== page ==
Now that Paxlovid, an anti-COVID oral drug that can be taken after infection, has been approved by the U.S. Food and Drug Administration, higher-risk people can talk to their healthcare providers about getting Paxlovid in advance of, say, an overseas trip if they think it’ll be hard to obtain the drug later, Chin-Hong said. That would enable people to take the pills quickly should they test positive for the coronavirus.

Given the situation, Chin-Hong said he wouldn’t advise his elderly mother to go on a cruise ship unless she’s armed with a pack of Paxlovid.


It can be helpful to have the Paxlovid conversation in advance of becoming sick with COVID-19, Chin-Hong said. That way, patients can talk with their regular healthcare providers about the possibility of interactions with other drugs they are taking. Clearing the use of Paxlovid will also help the patient get access to the drug sooner rather than later.

Without that pre-clearance, it’s possible healthcare providers unfamiliar with a patient’s medical history could rule out a Paxlovid prescription based on a mild drug interaction that isn’t clinically relevant, Chin-Hong said.

It can be challenging to determine whether mental health illness is the result of long COVID, but “treating symptoms is vital to recovery,” said an advisory by the Substance Abuse and Mental Health Services Administration.

June 23, 2023

The FDA says Paxlovid significantly reduces the percentage of people with COVID-related hospitalization or death from any cause. In one study of 977 patients who received Paxlovid and 989 who received only a placebo, fewer than 1% of patients who got Paxlovid were hospitalized with COVID-19 or died from any cause, compared with 6.5% of people who got the placebo.

With many people vaccinated or having previously survived a coronavirus infection, COVID-19 poses less of a threat than it once did. People need not panic if there is a rise in infections, Chin-Hong said, “because we have the tools. It’s just that you need to be aware of the tools.”

Still, infection can still lead to significant consequences, especially for older people.

Dr. Robert Wachter, chair of UC San Francisco’s Department of Medicine, recently came down with COVID-19 for the first time and fainted while taking a shower.

U.S. intelligence agencies weren’t able to determine whether researchers in Wuhan, China, who fell sick in the fall of 2019 had COVID-19, according to a declassified report.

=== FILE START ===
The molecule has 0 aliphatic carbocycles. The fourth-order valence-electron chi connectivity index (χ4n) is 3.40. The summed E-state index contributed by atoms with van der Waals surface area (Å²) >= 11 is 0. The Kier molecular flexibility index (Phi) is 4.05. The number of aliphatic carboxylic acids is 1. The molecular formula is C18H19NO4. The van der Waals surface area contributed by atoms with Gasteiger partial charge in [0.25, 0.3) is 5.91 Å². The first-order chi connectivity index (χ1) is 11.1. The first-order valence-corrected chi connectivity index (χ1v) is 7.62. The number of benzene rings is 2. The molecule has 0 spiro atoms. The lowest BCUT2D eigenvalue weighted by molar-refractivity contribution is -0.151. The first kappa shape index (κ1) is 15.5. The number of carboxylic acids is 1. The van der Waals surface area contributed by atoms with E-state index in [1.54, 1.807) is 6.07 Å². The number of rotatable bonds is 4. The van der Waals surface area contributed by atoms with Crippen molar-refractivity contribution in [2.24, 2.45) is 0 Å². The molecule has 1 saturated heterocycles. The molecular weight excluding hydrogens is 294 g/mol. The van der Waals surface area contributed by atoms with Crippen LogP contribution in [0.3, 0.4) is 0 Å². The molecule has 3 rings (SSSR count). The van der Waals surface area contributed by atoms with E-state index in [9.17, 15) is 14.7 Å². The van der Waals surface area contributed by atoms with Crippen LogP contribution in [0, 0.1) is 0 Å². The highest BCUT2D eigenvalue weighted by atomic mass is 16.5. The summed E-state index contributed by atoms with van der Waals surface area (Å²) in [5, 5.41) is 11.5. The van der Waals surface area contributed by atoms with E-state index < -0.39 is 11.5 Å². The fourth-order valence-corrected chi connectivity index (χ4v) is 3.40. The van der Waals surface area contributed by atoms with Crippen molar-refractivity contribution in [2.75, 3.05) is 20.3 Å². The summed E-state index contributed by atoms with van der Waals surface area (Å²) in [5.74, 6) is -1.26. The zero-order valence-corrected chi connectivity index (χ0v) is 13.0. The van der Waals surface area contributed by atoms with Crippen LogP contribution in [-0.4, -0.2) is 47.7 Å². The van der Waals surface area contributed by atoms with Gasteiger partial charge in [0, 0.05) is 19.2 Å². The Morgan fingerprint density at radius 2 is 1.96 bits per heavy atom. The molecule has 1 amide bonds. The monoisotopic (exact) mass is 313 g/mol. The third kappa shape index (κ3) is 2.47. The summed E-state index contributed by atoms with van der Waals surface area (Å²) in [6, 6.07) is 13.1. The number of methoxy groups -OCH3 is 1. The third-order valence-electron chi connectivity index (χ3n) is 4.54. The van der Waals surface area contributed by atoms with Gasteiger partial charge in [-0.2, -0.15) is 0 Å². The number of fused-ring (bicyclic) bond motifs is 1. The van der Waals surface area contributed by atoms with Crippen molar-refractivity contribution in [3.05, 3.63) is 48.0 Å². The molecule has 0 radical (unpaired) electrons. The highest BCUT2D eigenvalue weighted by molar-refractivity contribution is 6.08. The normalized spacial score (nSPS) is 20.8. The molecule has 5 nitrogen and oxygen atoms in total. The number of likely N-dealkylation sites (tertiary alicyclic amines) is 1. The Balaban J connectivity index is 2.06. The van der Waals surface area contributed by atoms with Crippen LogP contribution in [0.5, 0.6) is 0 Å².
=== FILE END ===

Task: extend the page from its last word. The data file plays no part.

June 26, 2023

In a recent Twitter thread, Wachter said taking a hot shower while dehydrated and having COVID symptoms “can cause your blood vessels to dilate, leading to a dangerous drop in blood pressure.”


He lost consciousness and woke up in a pool of blood, apparently after falling to the floor and hitting his head on the lid of a bathroom trash can. He said he suffered “a small subdural hematoma, a little rim of bleeding in the space around the brain,” and a cervical fracture.

Wachter said he doesn’t know how he became infected. He hasn’t treated COVID patients and wears a KN95 mask in clinical areas. However, he has taken off his mask for meetings in non-crowded rooms and has been dining and socializing indoors.

Given his experience, “COVID continues to be worth avoiding if you can,” Wachter wrote.

The CDC now estimates XBB sublineages comprise nearly 99% of circulating coronavirus in the U.S., displacing the BA.5 subvariant that dominated the nation for much of last year.

June 15, 2023

In Los Angeles County, COVID-19 hospitalization levels have fallen to a record low. And the concentration of coronavirus in local wastewater is just 8% of last winter’s peak, according to the county Department of Public Health.

“Although transmission is still occurring, there is low concern for rapid spread of the virus at this time,” the agency said in a statement this week.

Weekly COVID-19 deaths remain relatively low, with 13 reported for the week that ended Tuesday — down from 29 the previous week.

“The L.A. County metrics are reassuring, especially when compared to the last three summers when we experienced increases in transmission and hospitalizations in July,” Public Health Director Barbara Ferrer said in a statement. “This may reflect, in part, the effectiveness of our tools against the Omicron strains currently circulating. Vaccines, tests and therapeutics continue to provide powerful protection against COVID-19.”


Coronavirus infections have been found in at least 32 animal species in 39 countries. Some can transmit the virus to humans.

June 9, 2023

Californians who don’t have insurance or are having a hard time getting a prescription for anti-COVID medication can make a free phone or video appointment through the state’s COVID-19 telehealth service, reachable through or by calling (833) 686-5051.

L.A. County has similar free telehealth services, which are accessible at (833) 540-0473. Free at-home COVID tests also can still be picked up at county libraries and vaccination sites operated by the county Department of Public Health, as well as at many food banks and senior centers.

Most insurance plans in California are still required under state law to reimburse insured people for the cost of eight at-home COVID tests for every covered person monthly.